In The Adventures of Huckleberry Finn by Mark Twain, We have two characters trying to become free. Huck, who is running away from society, which he views as oppressive and controlling, and Jim, an escaped slave running to freedom down the Mississippi River. Through chance, they meet up, and our unlikely duo travel down the river, with various misadventures along the way. However, their two journeys are fundamentally different. First, in the way that they are oppressed, and second, in the result of their shared journey

Firstly, Huck’s oppression is not nearly as real as Jim’s. His problem with society is that there are too many people telling him what to do. From Miss Watson and the widow Douglas to his father, even though they are on opposite sides of society, they are both seen as forcing him to do things. Miss Watson, who forces him to go to school, learn religion, and be proper. Pap, on the other hand, is forceful since he physically abuses Huck, extorts him for drinking money, and locks him inside the house while he is gone. To Huck, these are equally bad, and he deals with these problems by running away from them down the river. However, these are not really problems, as what Miss Watson is doing is actively good for Huck, even if he doesn’t see it that way. His father on the other hand, is clearly bad, but not something that cannot be dealt with. If Huck just waited for the custody settlements to be worked out, then he could have gone back to Miss Watson. Jim, on the other hand, as a slave, is actively beaten and forced to work. He is excluded from society, and is not treated as human. Rather, he is treated as property, as a tool to be used, or a farm animal to do work. Even though his owner, Miss Watson, is a kind and godly woman, she still keeps him as a slave, as well as his family. Under her, he felt that he was treated fairly, but once the idea of the unknown came about, when he overheard that he might be sold, he was afraid, and ran away. At the most basic level, Huck is escaping from the known, although twisted through the eyes of a child, and Jim is escaping from the unknown, as well as from forced bondage.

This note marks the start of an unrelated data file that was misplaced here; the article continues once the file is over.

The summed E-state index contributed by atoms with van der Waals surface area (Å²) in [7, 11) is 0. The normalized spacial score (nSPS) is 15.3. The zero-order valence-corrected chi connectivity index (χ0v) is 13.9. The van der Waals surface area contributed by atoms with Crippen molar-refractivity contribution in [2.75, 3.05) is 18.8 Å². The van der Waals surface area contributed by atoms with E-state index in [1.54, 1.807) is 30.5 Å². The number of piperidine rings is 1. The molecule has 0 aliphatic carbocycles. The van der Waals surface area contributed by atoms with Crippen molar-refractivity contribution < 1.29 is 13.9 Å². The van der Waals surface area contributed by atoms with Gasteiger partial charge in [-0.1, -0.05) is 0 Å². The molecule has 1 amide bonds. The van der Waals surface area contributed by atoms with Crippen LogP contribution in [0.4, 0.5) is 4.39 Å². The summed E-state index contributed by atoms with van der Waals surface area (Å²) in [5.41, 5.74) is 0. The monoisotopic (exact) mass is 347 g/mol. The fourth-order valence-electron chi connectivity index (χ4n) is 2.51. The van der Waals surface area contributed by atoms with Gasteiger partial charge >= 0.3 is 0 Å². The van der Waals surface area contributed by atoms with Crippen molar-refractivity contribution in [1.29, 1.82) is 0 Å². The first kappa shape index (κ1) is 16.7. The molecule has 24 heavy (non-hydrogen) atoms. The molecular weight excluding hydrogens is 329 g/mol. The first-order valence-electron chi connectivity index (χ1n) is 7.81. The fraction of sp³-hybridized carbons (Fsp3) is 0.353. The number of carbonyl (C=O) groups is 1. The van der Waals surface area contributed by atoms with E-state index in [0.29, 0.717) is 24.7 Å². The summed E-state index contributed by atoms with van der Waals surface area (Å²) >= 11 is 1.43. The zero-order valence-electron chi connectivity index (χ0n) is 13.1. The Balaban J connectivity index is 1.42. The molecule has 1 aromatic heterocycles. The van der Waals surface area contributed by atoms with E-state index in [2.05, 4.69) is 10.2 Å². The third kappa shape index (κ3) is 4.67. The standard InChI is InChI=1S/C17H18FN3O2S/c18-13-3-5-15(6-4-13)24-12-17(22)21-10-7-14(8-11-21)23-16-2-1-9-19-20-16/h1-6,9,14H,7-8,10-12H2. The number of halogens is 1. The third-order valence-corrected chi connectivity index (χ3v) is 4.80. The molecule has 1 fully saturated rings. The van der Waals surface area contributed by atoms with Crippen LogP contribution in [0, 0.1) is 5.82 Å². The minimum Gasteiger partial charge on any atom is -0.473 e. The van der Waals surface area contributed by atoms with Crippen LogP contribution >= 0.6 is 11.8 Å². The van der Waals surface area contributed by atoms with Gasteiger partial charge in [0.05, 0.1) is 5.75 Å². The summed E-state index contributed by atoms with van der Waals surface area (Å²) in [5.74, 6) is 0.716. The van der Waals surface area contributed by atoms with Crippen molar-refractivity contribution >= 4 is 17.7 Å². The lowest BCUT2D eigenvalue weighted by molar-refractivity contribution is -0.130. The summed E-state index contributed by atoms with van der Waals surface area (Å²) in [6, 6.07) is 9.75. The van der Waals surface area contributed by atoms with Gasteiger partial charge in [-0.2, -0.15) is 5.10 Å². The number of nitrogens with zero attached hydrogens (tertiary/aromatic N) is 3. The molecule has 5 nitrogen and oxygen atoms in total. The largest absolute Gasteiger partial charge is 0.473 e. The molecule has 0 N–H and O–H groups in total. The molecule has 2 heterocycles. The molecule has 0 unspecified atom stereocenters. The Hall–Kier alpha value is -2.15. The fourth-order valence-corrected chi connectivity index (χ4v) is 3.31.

Jim and Huck also differ in the result of their journey. At the end of the book, we learn that in Miss Watson’s will, Jim was set free, so he is now a free man. His goal now, is to become a part of society and earn enough money to set his family free. Huck on the other hand, refuses to integrate into society, and reject’s Aunt Sally’s offer, claiming that “I can’t stand it. I been there before.” (Twain 260) He shows that even though he goes on a huge journey, and sees so many distinct aspects of humanity, he is still the same rebellious child that he was at the beginning of the book. Jim, on the other hand, has not changed internally either, but his relationship to society has changed greatly. He goes from being excluded altogether, to being considered a member of society, albeit one that is racially targeted and excluded. This is a massive change in how he is part of society. Huck, on the other hand, makes the exact opposite change. He starts as a part of society, although he does not want to be, then leaves society for the Territory, which is implied to be the West. In the end, they both find freedom in their own way, from their own oppression by society. Huck is free from any civilizing forces, as he will most likely be living out west on his own, and Jim is no longer a slave, and his new goal is to free his family.

These two characters are remarkably different, and were both excluded from society in separate ways. However, they both end up going on a journey together, and experience changes that will affect them forever. Although they share many experiences, and even kindle a deep friendship for one another, they differ fundamentally in the nature of their oppression by society and their freedom from it.

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